Managed This gives the virtual appliance permission to manage the credentials (passwords and SSH keys) of the control account. It will not create a new account on the device or authentication service, but it will regularly update the credentials of the control account, making the account, in effect, only accessible through the PxM Client.

Known This allows you to simply enter the credentials of an existing account that has the required level of privileges. At provision time, it is assumed that you wish to save the provisioning credentials for use as the control account. This can be changed afterwards.

The device is unchanged by this choice. The only change is to store the account details on the virtual appliance.

In summary:

  • The PxM Virtual Appliance needs privileged credentials with which to interact with a device. It calls these the control account.
  • The control account is either directly linked to the device or indirectly linked via an Authentication service.
  • Choosing a control account type of:
    • Known will not make any changes to the device or Authentication service.
    • Managed or Fully managed will result in credentials changing or account creation on either the device or the Authentication service.

7.3.5. Accounts in general

Where possible, the virtual appliance maintains a list of discoverable accounts on the devices and authentication services it knows about.

When a user is granted access to a device (via a profile), in general it will not result in changes being made to the device, except in the following circumstance.

If the SuperAdmin chooses to give a user role-based access to a device, then they are asking the virtual appliance to create a personalised account on the device that has the appropriate privileges for the selected role.

In this case, the virtual appliance will connect to the device using the control account and create the personalised Fully managed account for that user.

Similarly, the virtual appliance will never delete an account on a device unless the account was created by the Osirium Server in the first place (it was an Fully managed account) and it is no longer required.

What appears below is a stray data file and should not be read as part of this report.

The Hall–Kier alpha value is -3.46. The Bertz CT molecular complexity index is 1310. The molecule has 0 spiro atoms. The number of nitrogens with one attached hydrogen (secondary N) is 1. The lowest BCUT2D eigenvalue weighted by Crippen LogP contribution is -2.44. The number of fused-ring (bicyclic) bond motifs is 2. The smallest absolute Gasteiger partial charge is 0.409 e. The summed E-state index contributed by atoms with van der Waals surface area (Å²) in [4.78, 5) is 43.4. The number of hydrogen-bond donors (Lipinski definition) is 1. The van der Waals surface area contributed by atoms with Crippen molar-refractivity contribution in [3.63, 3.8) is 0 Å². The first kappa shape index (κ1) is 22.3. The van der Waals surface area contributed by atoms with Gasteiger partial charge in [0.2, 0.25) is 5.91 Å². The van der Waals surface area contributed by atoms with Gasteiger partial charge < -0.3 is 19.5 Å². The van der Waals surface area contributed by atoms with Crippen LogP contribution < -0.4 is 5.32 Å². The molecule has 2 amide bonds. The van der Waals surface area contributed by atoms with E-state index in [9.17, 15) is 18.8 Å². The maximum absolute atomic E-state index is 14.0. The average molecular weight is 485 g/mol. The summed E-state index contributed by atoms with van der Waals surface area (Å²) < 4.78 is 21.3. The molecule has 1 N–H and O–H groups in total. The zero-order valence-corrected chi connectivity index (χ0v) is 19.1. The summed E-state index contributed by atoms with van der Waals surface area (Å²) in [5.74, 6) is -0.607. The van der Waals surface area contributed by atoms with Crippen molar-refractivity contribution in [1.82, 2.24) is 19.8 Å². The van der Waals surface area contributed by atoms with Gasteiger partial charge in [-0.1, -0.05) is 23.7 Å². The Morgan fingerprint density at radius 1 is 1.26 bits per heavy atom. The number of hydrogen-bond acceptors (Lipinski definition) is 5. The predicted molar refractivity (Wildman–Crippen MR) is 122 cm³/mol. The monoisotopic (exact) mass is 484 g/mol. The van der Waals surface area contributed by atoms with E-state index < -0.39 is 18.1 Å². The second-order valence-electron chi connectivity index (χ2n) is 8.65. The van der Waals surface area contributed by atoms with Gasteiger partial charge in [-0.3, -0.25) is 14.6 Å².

Every device provisioned in the virtual appliance has an Account Management page that allows you to see the associated accounts. Accounts will be in one of the following states:

  • Fully managed
  • Managed
  • Known
  • Approved
  • Unapproved

More detail about these states can be found on the Manage accounts page, but in terms of changes made to a device by the virtual appliance:

  • Managed accounts will have their credentials periodically refreshed
  • Fully managed accounts can be modified or deleted by the server
  • All other accounts types will not be touched on the device

7.3.6. Day-to-day device interactions

There are three levels of interaction with provisioned devices.

7.3.6.1. User-initiated

A user logged on to the virtual appliance can cause device connections to be made either by executing a task or using a tool in the client.

7.3.6.2. Scheduled tasks

Using profiles within the SuperAdmin Web Management Interface, tasks can be scheduled to run. When the scheduled time arrives, the tasks are queued and executed in turn. They will normally cause the virtual appliance to log on to the device using the control account.

The scheduled tasks can be modified through Schedules page.

7.3.6.3. Background tasks

In contrast to scheduled tasks, background tasks are not controllable through the Web Management Interface. These include tasks such as periodically pinging the provisioned devices to test connectivity.

Sometimes, user activity within the Web Management Interface can result in background tasks being queued. For example, modifying a profile may well cause the virtual appliance to ensure that the devices in that profile have the appropriate accounts on them.